Zama is a mordantly funny and relentlessly modernist critique of colonialism that makes no conclusions, ultimately resting on a scene of verdant nature not entirely…
Apichatpong Weerasethakul's latest movie "Uncle Boonmee Who Can Recall His Past Lives" scored some points from me at the beginning. After the enigmatic opening sequence featuring a cow and the jungle shrouded in strange atmosphere, the following sequence with a car going along some country road drew my attention. The land was different, the trees and plants surrounding the road were also different, and the climate was also different, but the mood was somehow familiar to me.
It was not different from what I remember from our family's occasional short journey to my grandmother's country village. We also went there by a car, we also went along a paved country road, and I used to pensively look at the landscape outside car while a little bored in backseat.
Why was my memory about a South Korean countryside stimulated by a Thai movie made in the area I have not known much about? Maybe, I think, the reason is that "Uncle Boonmee" is a retrospective movie about memories. Beginning with a dying man who believes he can remember his past lives, the movie challenges us by throwing impressive visual fragments upon us while intriguing us with its odd styles. The result is rather a mixed bag, and it is not entirely successful as intended in my view, but it is an interesting artwork if we cannot call it "an interesting movie."
The movie reveals very little about the characters inside that car except that Uncle Boonmee (Thanapat Saisaymar) is dying due to kidney failure. After some time at the hospital, with two of his family members, he is going back to his home in the northeast region of Thailand. His place is in the area next to the border between Thailand and Laos. We see some people from Laos working under him later along with slight prejudice seen from Jen (Jenjira Pongpas), Boonmee's sister-in-law.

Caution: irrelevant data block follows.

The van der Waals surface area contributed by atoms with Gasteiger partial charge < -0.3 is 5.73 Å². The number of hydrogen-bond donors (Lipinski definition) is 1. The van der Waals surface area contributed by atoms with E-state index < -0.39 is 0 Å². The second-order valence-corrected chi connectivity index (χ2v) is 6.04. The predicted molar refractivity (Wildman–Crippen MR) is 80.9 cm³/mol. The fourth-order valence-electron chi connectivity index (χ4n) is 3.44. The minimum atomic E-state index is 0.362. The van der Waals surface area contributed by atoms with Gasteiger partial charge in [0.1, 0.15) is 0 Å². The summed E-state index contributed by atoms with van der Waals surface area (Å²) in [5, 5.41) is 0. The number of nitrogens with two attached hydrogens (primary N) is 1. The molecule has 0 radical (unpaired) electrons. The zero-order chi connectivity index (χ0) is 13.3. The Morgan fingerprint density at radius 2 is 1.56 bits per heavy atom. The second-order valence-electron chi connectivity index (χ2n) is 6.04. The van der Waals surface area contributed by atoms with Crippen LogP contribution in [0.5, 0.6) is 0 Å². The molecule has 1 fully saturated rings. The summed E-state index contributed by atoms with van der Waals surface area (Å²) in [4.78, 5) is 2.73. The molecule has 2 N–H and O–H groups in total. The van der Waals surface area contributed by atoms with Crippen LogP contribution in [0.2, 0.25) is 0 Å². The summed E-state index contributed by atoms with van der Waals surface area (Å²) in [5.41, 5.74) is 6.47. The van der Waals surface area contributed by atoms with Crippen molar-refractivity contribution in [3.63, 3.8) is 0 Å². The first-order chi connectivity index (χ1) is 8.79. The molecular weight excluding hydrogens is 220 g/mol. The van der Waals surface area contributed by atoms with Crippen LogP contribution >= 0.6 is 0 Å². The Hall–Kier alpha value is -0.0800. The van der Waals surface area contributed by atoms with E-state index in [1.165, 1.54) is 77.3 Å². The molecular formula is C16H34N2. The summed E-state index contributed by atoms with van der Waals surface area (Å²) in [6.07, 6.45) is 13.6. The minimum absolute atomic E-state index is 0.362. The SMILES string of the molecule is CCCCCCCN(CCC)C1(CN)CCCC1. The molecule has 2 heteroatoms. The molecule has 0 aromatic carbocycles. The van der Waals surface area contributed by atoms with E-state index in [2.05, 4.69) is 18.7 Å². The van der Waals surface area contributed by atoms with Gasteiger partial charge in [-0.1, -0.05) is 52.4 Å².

After arriving at the house in the afternoon, Boonmee and others have dinner in the dining room as the night descends on the house and the jungle nearby, and we have one of several effective scenes in the film. While they are having a mundane conversation with each other in gentle but monotonous tone(according to Weerasethakul, this flat delivery is the homage to old Thai TV dramas where lines were whispered to the actors and were flatly delivered by them), there is notable awkwardness about the empty space on the left side of their dining table. Then, something slowly appears in that space without much emphasis. The process is so natural and subtle that it took some seconds for me to notice that during my first viewing.
It is the ghost of Boonmee's wife who died 19 years ago. Although a bit surprised by her visit, the living accept her and begin to talk with her as if she were an ordinary guest. If you think this is weird, here comes a weirder thing for you to behold. Boonmee's dead son also comes to see them from the darkness, and he is a monkey man with red eyes (this is another convention from old Thai TV dramas; monsters usually had red eyes gleaming in the dark). I wish Weerasethakul would have had that character stay in the darkness. In the direct light, Boonmee's dead son looks as silly as a talking Chubaka in this utterly serious situation. It may be intended as humorous, perhaps. In IMDb, the movie is categorized as a comedy and fantasy.